The Dollar eased against the Yen and Euro on Monday, weighed down by weakness in the US stock market after comments by a top Citigroup official raised a new concern about global credit. US bond prices rose, boosted by safe-haven bids, while equities posted sharp losses, led by financial services, on Citigroup's weaker economic outlook.
Citigroup Inc Chief Financial Officer Gary Crittenden on Monday said he was "not optimistic" that markets for collateralized debt obligations and other fixed-income products, hammered by this summer's credit crunch, will soon recover.
The Dow Jones industrial average was down about 0.7 percent at the end of the trading day. Citigroup Inc and other global banks earlier said they were pooling money to prevent investment funds from having to dump assets into the market. The news initially lifted stocks, but shares later fell as the move reawakened concerns about the fallout from the credit squeeze.
The Yen, which tends to fall as risk appetite increases as investors borrow cheap yen to buy higher-yielding assets, fell in response to firmer equities earlier, and the Dollar hit a peak of 117.95, its highest since mid-August. But the Dollar slipped against the Yen as stocks dropped to trade at 117.11, down 0.15% on the day. Also weighing on the Dollar against the Yen was the surge in oil prices, which jumped to an all-time high above $86 per barrel on Monday. Oil prices were propelled by strong demand from booming commodity markets. The EurUsd rose 0.2 percent to 1.4203, not far from its record high 1.4280 set two weeks ago. EurJpy traded as high as 167.74, its highest level since July 23rd. It last traded at 166.74, little changed on the day.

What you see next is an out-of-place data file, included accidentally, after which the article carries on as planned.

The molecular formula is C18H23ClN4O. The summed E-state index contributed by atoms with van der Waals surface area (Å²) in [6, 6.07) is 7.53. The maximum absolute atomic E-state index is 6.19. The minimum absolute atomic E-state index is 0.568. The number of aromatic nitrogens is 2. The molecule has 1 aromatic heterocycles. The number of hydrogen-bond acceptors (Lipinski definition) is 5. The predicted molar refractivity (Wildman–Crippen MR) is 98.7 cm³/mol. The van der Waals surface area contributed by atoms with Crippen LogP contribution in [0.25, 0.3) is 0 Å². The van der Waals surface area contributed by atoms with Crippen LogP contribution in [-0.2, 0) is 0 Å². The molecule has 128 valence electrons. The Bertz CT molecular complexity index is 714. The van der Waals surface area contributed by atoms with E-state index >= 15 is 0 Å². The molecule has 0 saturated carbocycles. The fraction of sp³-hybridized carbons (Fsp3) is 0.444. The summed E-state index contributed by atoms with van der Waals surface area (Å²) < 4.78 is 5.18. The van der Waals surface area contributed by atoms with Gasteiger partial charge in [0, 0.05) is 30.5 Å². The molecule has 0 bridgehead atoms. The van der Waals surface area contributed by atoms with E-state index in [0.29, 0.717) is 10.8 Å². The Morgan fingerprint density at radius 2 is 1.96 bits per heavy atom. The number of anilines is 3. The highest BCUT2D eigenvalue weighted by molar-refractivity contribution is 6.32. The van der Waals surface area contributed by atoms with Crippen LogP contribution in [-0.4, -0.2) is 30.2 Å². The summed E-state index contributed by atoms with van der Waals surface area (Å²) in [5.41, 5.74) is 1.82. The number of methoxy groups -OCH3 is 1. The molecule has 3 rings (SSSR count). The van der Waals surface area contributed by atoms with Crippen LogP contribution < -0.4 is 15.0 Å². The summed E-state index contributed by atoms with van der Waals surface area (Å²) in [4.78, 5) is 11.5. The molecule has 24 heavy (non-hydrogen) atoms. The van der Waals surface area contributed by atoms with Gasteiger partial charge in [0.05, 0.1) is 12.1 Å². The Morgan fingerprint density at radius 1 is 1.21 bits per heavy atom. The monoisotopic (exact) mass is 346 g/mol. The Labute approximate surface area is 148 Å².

With no major economic data on Monday, investors were focused on a speech by Federal Reserve Chairman Ben Bernanke on the economic outlook for a hint on the outlook for US interest rate cuts.
Market players are also cautious about making active bets on currencies ahead of the G7 meeting later this week, with recent volatile foreign exchange moves expected to be a major topic for discussion. European Central Bank President Jean-Claude Trichet told a Russian newspaper, which was published on Monday, that the Euro's exchange rate should reflect fundamentals and excessive currency moves are bad for growth.